6. Backyard Camping
Setting up camp
Existing without items in your home
Only bring outside what you need to exist through the night. Use tents, sleeping bags and cook over the fire. Each time you and the children sleep outside, see how much they can restrict themselves from heading into the house for items they need. Filter water from the outside hose and eat the rations from the bug out bag.
7. Road Trip Panic
Race against the clock to see how many items you can pack in 20 minutes. Imagine there’s a natural disaster on the horizon. You have a limited amount of time to grab items you need. This can be incredibly fun for the children. Once all the items are gathered, spend the day on the road for a real road trip. See how realistic their grab items were. Have them evaluate what they should have done differently as well as what they did correct. When you do this every few months, they’ll have been trained in what to take in a real emergency.
8. Hide and Seek
Safe spots to hide in the event of danger
Start with small kids and indoor hiding places. Kids love to hide and feel like they’ve outwitted the hunter. Make sure your kids know the best hiding places in the home before starting the game. You can pretend not to find them when they’re hiding in these places. It teaches them where to hide in your home in case of an intruder. This can extend outside as kids get older too.
9. Find Your Home
How to navigate
Learn to find home if they get lost
You’ll always want your children to know their basic information like name, address and phone number of their parents. If they ever get lost, you want them to be able to find their way home too. As you head back from the store, have them tell you the way home. You can also show them how to use a GPS-enabled device. Children are great at technology, and learning how to navigate will help to keep them safe in an emergency.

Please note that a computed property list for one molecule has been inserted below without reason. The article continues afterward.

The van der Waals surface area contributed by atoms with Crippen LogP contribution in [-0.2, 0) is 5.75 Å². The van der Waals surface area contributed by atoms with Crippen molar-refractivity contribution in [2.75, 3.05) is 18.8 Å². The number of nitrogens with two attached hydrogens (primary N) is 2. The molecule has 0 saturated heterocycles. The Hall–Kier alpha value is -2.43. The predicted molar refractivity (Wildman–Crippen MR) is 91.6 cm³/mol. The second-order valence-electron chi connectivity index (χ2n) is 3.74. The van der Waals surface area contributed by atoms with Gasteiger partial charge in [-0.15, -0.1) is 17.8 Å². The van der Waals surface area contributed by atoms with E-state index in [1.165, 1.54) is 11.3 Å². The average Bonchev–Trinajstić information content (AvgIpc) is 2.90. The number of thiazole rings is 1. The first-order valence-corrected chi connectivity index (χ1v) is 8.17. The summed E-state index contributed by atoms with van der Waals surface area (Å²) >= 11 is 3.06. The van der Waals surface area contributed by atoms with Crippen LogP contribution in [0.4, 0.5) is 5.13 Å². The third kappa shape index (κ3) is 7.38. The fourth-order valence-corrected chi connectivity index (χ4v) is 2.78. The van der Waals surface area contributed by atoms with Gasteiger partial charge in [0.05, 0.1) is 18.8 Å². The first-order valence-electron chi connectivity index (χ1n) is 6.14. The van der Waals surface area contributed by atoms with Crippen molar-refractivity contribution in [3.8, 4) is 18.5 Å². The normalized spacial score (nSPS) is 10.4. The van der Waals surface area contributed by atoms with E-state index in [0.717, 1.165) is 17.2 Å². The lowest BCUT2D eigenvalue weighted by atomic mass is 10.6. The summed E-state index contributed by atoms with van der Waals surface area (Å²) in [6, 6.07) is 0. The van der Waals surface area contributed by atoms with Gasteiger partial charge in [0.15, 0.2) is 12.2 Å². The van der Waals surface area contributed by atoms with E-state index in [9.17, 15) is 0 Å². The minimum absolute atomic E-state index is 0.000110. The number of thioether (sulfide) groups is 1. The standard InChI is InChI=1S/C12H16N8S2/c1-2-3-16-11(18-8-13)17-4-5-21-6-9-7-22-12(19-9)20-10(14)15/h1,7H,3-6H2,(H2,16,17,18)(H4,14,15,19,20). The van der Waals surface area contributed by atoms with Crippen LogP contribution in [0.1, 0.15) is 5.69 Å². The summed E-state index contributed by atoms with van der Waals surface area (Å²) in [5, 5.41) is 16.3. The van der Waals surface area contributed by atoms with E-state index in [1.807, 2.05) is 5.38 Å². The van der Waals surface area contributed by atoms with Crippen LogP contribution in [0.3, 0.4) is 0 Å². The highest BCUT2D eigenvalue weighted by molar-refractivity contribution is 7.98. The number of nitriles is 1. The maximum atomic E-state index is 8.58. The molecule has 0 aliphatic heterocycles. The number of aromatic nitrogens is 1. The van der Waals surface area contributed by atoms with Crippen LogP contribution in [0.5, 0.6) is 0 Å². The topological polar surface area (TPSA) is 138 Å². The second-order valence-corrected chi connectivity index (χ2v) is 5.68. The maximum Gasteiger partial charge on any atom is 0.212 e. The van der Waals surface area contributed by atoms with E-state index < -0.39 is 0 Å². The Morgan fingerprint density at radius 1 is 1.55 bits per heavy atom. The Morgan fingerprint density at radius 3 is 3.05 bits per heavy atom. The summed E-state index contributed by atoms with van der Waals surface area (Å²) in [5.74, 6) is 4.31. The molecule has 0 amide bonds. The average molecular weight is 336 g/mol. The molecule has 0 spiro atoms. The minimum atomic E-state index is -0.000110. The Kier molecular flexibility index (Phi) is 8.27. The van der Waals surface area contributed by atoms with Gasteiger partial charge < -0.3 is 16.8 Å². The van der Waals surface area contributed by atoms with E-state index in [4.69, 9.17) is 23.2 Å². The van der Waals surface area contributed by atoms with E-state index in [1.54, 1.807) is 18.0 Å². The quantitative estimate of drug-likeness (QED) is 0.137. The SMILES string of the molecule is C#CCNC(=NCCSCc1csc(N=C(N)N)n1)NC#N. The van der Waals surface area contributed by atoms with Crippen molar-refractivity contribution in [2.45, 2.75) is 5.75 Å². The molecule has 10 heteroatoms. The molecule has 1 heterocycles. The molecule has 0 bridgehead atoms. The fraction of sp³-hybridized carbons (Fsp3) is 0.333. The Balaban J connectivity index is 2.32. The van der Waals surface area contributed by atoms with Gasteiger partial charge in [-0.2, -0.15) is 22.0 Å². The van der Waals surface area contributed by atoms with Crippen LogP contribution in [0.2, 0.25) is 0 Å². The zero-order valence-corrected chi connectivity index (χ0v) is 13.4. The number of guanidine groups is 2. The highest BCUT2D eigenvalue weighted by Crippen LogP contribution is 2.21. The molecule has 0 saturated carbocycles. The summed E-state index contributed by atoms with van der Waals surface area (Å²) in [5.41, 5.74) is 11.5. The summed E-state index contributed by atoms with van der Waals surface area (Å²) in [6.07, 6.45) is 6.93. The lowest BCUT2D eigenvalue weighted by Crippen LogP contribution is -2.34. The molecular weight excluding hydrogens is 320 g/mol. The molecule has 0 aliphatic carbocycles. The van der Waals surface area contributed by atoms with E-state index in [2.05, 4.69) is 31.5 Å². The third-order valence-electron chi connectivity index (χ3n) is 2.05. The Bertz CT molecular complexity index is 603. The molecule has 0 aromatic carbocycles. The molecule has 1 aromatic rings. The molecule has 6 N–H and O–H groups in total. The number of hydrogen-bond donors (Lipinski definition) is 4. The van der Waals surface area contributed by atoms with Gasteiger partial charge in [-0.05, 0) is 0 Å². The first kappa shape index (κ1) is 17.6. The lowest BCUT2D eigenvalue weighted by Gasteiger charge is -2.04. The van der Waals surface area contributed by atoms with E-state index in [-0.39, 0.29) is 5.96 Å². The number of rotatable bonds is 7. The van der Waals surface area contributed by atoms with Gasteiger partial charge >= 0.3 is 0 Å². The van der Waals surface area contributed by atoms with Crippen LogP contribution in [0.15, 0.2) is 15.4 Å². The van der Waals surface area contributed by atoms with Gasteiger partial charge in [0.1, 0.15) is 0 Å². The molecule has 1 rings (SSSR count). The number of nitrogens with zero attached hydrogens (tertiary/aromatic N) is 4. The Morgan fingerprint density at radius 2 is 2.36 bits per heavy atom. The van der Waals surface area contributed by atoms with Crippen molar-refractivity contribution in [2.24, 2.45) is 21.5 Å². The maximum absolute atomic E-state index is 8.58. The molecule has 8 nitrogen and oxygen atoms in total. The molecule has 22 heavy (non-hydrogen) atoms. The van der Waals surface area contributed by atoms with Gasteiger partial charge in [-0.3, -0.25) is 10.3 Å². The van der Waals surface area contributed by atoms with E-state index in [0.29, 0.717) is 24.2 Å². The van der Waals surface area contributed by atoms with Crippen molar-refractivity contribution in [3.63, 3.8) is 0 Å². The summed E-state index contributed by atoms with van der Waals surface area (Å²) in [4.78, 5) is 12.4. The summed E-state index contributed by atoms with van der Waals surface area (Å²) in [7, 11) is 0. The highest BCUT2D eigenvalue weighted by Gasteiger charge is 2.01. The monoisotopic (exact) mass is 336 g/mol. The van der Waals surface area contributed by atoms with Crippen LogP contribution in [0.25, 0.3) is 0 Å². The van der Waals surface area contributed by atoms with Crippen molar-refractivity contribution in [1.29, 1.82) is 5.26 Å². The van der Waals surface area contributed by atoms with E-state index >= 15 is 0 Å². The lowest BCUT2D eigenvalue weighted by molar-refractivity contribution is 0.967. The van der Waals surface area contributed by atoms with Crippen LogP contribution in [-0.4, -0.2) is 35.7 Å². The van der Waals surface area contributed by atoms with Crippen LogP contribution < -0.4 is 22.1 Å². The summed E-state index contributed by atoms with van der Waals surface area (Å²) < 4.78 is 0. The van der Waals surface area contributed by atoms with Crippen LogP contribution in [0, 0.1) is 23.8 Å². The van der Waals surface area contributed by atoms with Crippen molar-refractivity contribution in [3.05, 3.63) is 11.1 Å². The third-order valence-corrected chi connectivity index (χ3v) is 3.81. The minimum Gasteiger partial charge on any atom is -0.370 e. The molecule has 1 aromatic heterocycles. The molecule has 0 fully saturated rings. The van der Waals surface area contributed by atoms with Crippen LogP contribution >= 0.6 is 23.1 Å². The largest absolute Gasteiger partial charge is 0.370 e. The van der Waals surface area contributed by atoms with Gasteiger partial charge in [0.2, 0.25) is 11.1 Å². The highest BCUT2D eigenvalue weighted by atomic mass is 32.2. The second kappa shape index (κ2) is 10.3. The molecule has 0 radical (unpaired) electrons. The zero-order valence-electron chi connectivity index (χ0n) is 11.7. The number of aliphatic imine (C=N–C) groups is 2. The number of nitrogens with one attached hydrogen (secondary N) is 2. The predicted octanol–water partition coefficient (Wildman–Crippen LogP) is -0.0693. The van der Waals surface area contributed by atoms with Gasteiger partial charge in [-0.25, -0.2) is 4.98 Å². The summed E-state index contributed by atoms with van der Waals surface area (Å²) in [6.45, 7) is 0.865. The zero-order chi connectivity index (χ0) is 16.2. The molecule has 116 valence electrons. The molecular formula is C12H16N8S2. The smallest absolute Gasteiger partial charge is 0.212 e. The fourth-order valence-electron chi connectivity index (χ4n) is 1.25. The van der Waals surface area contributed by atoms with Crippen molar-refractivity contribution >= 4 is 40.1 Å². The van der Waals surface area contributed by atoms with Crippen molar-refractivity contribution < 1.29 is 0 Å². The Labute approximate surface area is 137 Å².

10. Doctor and First Aid
Basic first aid
Confidence in caring for an injured person
Kids love to pretend to play doctor. Instead of having them take a baby doll’s temperature, teach them how to apply bandages and administer first aid. Basic first aid can be a great learning tool for small children when they have the correct information on how to be a doctor or nurse. You can be the patient or the nurse assisting the doctor in taking care of patients.
11. Scavenger Hunt
Familiarizing kids with an area
Learn how to find certain items
You can either place items to be found or list items that are found in a certain area and allow kids to go find those items. They’ll learn how to familiarize themselves with searching as well as the area. It could be your yard, the neighborhood or a local park.
Geocaching is a fun activity for kids and adults. Caches are hidden in locations by other players, and you have to find them using clues and GPS locations. In an emergency, the ability to use GPS to find a location can be very valuable.
These games are great fun for kids while teaching them valuable skills they’ll need in the event of an emergency.